My experience as someone who has tethered their iPad to the iPhone for years now, is that Wi-fi does give you a faster speed, but it is unreliable and awkward to connect. I see dozens of people on the bus or the train every day, like myself, holding the iPad in one hand and the iPhone in the other, fiddling with the settings for literally minutes before they will eventually connect, even though they have connected hundreds of times before and it really should be auto-discovery by now.

I find that keeping Bluetooth on however makes the connection happen faster and more reliably, even though the actual tethering is being done over Wi-Fi. The bluetooth seems (anecdotally of course) to make the connection happen sooner and for the devices to more likely be aware of each other.

Overall though, if I had that double ended lightning cable and if it worked, I would use that. I know it's old-school, but the horrible truth is that the wireless tethering, despite the miracle it is, simply doesn't work reliably enough or quickly enough.

I always tether iPad to iPhone via Bluetooth. I do it because the connection doesn't time out. The only time I use wifi tethering is if I need a faster connection for downloading a large file.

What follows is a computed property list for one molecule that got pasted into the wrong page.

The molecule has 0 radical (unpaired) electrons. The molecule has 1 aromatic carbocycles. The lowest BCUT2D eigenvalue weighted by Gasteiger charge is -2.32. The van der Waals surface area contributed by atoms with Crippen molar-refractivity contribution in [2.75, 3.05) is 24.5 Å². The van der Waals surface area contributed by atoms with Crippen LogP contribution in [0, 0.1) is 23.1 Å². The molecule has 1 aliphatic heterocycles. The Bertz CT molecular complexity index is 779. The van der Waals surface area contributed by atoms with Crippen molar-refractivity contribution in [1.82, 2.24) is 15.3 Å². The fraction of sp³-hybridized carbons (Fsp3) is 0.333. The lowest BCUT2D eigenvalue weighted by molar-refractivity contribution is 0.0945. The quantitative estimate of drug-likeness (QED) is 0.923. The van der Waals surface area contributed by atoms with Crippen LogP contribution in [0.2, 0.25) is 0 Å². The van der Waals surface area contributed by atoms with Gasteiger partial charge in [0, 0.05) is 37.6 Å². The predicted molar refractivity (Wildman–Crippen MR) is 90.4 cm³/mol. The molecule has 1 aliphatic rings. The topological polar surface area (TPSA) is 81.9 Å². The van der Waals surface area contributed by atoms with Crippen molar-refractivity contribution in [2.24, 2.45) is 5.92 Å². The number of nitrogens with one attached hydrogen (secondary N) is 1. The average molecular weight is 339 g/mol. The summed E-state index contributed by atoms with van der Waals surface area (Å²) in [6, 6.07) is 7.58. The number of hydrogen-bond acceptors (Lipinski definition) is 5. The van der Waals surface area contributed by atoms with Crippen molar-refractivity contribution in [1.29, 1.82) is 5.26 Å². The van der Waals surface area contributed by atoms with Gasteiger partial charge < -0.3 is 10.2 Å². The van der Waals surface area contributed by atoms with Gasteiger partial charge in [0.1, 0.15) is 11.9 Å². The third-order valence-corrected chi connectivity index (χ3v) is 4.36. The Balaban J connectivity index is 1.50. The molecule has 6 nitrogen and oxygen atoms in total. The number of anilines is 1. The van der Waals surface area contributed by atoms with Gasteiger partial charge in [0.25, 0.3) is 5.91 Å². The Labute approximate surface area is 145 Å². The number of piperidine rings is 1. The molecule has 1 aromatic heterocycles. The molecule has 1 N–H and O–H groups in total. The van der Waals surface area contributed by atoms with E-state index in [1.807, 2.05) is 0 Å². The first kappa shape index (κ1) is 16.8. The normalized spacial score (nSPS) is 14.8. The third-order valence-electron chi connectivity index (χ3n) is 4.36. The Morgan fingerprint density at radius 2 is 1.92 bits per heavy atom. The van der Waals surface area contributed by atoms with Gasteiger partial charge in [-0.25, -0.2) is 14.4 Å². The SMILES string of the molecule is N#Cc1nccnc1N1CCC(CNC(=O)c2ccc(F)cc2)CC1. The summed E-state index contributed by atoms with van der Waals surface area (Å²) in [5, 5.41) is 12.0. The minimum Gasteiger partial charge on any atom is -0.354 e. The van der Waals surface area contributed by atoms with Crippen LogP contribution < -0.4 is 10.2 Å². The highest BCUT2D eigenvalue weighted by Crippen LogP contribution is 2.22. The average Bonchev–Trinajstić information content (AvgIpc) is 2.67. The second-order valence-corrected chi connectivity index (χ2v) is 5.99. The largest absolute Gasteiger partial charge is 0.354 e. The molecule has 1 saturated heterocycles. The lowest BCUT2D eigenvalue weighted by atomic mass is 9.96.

This comparison would benefit from a battery usage test. Compare tethering battery vs. performance when browsing web, watching Netflix, idling, file transfers etc. In my own experience, race to sleep doesn't even come close to making up the gap in power consumption. WiFi tethering chews through battery way faster than BT.

I tether my AT&T iPhone 5 on a regular basis to both my iPad 4 and my 2011 MacBook Air. I agree with all of your statements except one. While tethering to my MacBook over USB I also have the option of tethering to my iPad over WiFi. AT&T limits tethering to a total of 5 devices using any or all methods. The one big annoyance that USB tethering seems to eliminate is having to be in the Personal Hotspot Settings screen to establish a connection as is required when using WiFi. When returning to my computer after leaving with my phone all I have to so is plug the phone in to the lightning connector to immediately reconnect computer.